I am rambling but anyway, they are an awesome breed, good luck on your search and I hope we see you over on the CC board
post #11 of 22
My Golden Retriever breeder insisted (and made me sign a contract) that Riley was not to be neutered until 14 months, even though he was sold with a limited contract and could not be bred...

The thing that sucks is 1) my vet said she'd never seen a single qualifed study linking early neutering to defects, and 2) I had to pay A LOT more for the anasthesia, because he weighed more at 14 months than he would have at 6.

But if it's in the contract, it's in the contract....
post #12 of 22
If you dont like what a breeder has in her contract, then look elswhere.

My Crested had a spay/neuter contract.. but nothing about the age it was to be done... just that I would get his Limited AKC paperwork sent to me when I sent her a proof of neuter.. I guess technically I didnt have to neuter, as long as I didnt breed him... I'd just never get his paperwork.

I had people try to tell me that I paid so much for him, I should be allowed to do what I want with him.. my reply is that I AM doing what I want. If I wanted a breeding dog, I could have either A) Paid more and got an even stricter contract regarding showing and breeding or B ) look around and find a lesser-quality dog from a breeder who will sell me a fully registered dog, but with a sucky health guarantee.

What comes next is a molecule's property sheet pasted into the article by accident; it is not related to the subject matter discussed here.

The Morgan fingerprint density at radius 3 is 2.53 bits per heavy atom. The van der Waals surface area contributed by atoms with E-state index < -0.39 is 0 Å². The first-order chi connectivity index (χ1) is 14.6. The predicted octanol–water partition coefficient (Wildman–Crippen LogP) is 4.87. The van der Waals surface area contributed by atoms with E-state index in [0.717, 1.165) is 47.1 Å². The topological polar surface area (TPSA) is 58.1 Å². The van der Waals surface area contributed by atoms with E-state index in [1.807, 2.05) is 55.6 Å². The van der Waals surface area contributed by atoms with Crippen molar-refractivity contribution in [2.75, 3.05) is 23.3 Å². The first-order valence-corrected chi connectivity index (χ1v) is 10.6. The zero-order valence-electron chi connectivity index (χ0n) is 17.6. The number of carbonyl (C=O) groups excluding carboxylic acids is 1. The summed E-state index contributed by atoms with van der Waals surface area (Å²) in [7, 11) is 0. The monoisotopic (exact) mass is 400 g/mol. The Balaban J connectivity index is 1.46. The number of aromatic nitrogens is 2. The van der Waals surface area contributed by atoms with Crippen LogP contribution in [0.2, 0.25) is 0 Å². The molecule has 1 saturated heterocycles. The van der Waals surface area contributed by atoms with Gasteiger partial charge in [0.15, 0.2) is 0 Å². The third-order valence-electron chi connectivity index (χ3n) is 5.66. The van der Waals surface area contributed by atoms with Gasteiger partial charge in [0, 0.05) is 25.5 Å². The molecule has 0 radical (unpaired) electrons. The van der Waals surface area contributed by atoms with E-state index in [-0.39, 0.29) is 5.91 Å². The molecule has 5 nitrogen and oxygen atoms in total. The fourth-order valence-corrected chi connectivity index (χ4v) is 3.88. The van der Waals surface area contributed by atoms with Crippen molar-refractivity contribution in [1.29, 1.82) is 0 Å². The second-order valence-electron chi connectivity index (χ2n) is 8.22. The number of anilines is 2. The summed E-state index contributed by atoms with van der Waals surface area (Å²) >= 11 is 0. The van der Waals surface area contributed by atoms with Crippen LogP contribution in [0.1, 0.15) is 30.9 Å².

Ive had all kinds of arguments on why I should breed him..

"to get the money back that I paid for him".. I paid that because I wanted a crested. You dont buy a car and then sell the parts to get your money back. Nothing is free in life!

"to make money".. ya, we all know better than that! Of course with people like this you can point out that the owner of the female owns the litter.. stud owners dont make that much.

"to get one of his puppies, expecially so you will have one when he gets old and dies".. considering that younger dogs are bred, his son would be only 2-5 years younger than him anyways. My view on this is that it wouldnt be fair to either dog, Id have high expectations of his son being like him.. also, Fred has quite a few half-siblings from his sire, and even a litter mate, in the show ring.. I can easily find a puppy that is closely related. His litter mate actually sired a litter last year.. if I could imagine what Fred's pups would look like.. that would be it.

and to beat around the bush.. some people just think you will give them a puppy for free/cheap if you breed... it was not directly said, but it was hinted at!
post #13 of 22
I would see exactly what the contract says in writing as far as the "age" to spay. If its just the breeder's recommendation and it doesn't nullify the contract, then spay when you want to spay.

But I also feel if you are not 100% comfortable with the breeder, to keep looking.
post #14 of 22
I dont think a health guarantee should be voided because you made a decision of when to spay, or what brand of food to feed, when to vaccinate etc... a genetic health problem, is a genetic health problem.. the dog will get it regardless.
post #15 of 22
I make reccomendations when selling my kittens. Two of my kittens went to their new homes today and while I make reccomendations what to feed, when to worm it's their choice at the end of the day - the only thing in the contract is that they will have them desexed before the age of 6 months and have them vaccinated (booster shot).
post #16 of 22
my breeder reccommended certain brands of food.. but it wasnt an actual requirement in the contract.

My vet told me that one of his clients recently purchased a weim puppy, and it had a VERY strict contract.. it was suppossed to be fed a specific brand/formula of food, given specific vaccinations, etc.. the vet had to special-order the vaccines!